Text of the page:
The "typical American wife" considers herself a "good" or "excellent" lover, finds her marriage "still romantic," dresses seductively before bed and wishes she had more time for sex.

Or at least this may be so if she reads Ladies' Home Journal and participated in the magazine's national survey of sex and the married woman. Billed as "the largest in-depth national study to date of the love life of married women," the report--released today--was compiled from 83,000 responses to a questionnaire in the magazine's June 1982, issue. The findings are featured in the February issue.

"Today's married woman is sexy, faithful, passionate and romantic," declare authors Ellen Frank, a Pittsburgh clinical psychologist, and Sondra Forsyth Enos, an LHJ editor. Replies from these "reassuringly mainstream" wives, they say, came "in nearly equal numbers from each region of the country."

While Frank admits the study "may have elicited the responses of wives who are more interested than average in the topic of marital sexuality," she claims that "this bias has been present in all major studies of sexuality in this country, including Kinsey's classic Sexual Behavior in the Human Female . . . which studied only 8,000 women."

Their profile of the typical "LHJ wife": age 35, married 12 years and never divorced, mother of school-age children, employed outside the home, living in cities under 1 million or in the suburbs, college-educated, middle-income (average household income $20,000 to $40,000) and religious.

"The sexual revolution's greatest effect may be on sex within marriage," says Frank, who designed and analyzed the 103-question survey. "The vast majority of our respondents see a healthy, active sex life as a natural and important part of being married."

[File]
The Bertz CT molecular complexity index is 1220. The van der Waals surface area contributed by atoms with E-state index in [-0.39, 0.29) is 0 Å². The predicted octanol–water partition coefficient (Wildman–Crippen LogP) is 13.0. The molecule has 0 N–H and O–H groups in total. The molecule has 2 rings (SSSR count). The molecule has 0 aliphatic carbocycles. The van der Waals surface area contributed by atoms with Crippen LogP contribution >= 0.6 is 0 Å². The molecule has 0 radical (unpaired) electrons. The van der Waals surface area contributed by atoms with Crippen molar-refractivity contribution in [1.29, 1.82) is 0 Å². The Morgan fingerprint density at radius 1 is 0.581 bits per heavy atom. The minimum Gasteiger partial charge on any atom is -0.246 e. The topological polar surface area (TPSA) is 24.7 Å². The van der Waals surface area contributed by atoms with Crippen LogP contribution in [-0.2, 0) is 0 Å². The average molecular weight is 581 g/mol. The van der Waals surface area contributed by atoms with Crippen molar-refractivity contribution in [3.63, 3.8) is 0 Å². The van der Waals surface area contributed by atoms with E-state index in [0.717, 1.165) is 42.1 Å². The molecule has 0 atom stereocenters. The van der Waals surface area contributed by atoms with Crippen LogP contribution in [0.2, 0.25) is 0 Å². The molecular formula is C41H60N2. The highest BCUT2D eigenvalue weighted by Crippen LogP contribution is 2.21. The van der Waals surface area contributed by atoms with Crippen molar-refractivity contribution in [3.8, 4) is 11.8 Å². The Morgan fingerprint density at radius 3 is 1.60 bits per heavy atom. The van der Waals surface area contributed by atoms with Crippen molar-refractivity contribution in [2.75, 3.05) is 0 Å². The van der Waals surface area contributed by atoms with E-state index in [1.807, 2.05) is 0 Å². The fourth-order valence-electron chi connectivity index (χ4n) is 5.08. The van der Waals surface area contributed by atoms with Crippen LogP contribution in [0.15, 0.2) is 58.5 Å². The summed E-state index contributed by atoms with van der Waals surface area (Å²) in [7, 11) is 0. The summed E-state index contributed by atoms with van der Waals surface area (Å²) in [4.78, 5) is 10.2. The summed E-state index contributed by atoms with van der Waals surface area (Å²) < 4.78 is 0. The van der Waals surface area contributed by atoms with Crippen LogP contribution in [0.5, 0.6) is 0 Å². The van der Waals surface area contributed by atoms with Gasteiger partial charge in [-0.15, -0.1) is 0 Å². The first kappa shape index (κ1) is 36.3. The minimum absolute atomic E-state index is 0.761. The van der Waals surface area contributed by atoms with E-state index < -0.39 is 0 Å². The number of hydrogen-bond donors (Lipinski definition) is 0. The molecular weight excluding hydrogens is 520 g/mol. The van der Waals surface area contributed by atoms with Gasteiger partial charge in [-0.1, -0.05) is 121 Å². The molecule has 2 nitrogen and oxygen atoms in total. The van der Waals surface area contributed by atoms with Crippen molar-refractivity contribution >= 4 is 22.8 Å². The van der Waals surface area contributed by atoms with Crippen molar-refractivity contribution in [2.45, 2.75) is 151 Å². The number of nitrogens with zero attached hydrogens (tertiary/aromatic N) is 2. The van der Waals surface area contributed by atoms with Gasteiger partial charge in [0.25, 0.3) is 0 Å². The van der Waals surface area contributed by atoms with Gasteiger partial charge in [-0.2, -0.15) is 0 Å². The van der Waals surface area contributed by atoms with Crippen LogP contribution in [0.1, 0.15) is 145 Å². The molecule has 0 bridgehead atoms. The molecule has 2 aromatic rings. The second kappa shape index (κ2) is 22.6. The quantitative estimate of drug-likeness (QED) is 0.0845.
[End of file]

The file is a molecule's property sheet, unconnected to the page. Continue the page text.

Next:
Her greatest surprise was "the relationship between religion and sexual satisfaction (71 percent of respondents considered themselves religious, 80 percent rated their sex lives as satisfying). This was a 180-degree turn from Kinsey, who found that the most sexually satisfied women were the least religious.

"It's my guess that organized religion has figured out what Freud knew all along--sex is an enormous motivator. Where in Kinsey's time sex may have been seen more exclusively as a matter of procreation, now the message from religious leaders is much more supportive of sex within marriage as good for the relationship and good for families."

Marital sex is characterized, says Frank, "by less heat and more tenderness. In a non-marital relationship, the excitement of being together can carry sex along. But within marriage, when sex is a more available and routine part of life, the heat may go out.

"What you get in return is much more consideration of the other person's needs, not what Playboy's latest article says your partner should like. Within marriage, the effect--the feelings surrounding the sex--are more important than performance."

Frank, 38, started studying "happily married couples" in 1975 because "we focus too much on pathology and not enough on how people are making things work." The survey "confirmed my suspicion that you cannot neatly separate sexual satisfaction and marital satisfaction. Within good marriages, sex seems to be a relatively frequent occurrence."

A major factor in distinguishing "happy wives" from "unhappy wives," says Frank--who has been married eight years to her second husband and has two daughters--"was the frequency of expressing love verbally. Sixty-seven percent of the 'very happy' wives reported that both they and their husbands say 'I love you' every day."

Among other findings gleaned from Ladies' Home Journal readers:

* Although most wives rate their sexual relationships as satisfying and their marriages happy, nearly 40 percent report they are "quite often unable to reach orgasm."

* Three-fourths feel their marriages are "still romantic" and exchange notes and gifts.

* Eighty-three percent wish they had more time to make love.

* Twenty-one percent report having had an extramarital affair (compared with 26 percent of the wives in Kinsey's 1953 study, who said they'd been unfaithful by age 40).

* Wives who had extramarital sex said it generally had a positive effect on physical satisfaction in marriage and a negative effect on emotional satisfaction.

* Eighty-five percent generally make love in the evening; 14 percent sometimes call in late for work.

* Ninety-seven percent share a double bed with their husbands.

* Over one-fourth lived with their husbands before marriage.

* Only 17 percent were virgins when they married (compared with nearly half of Kinsey's 1953 subjects). Seventy percent were sexually active before age 20.

* Forty-four percent "schedule" lovemaking by making a date to meet their husbands for a rendezvous or by arranging to have children sleep at a friend's house.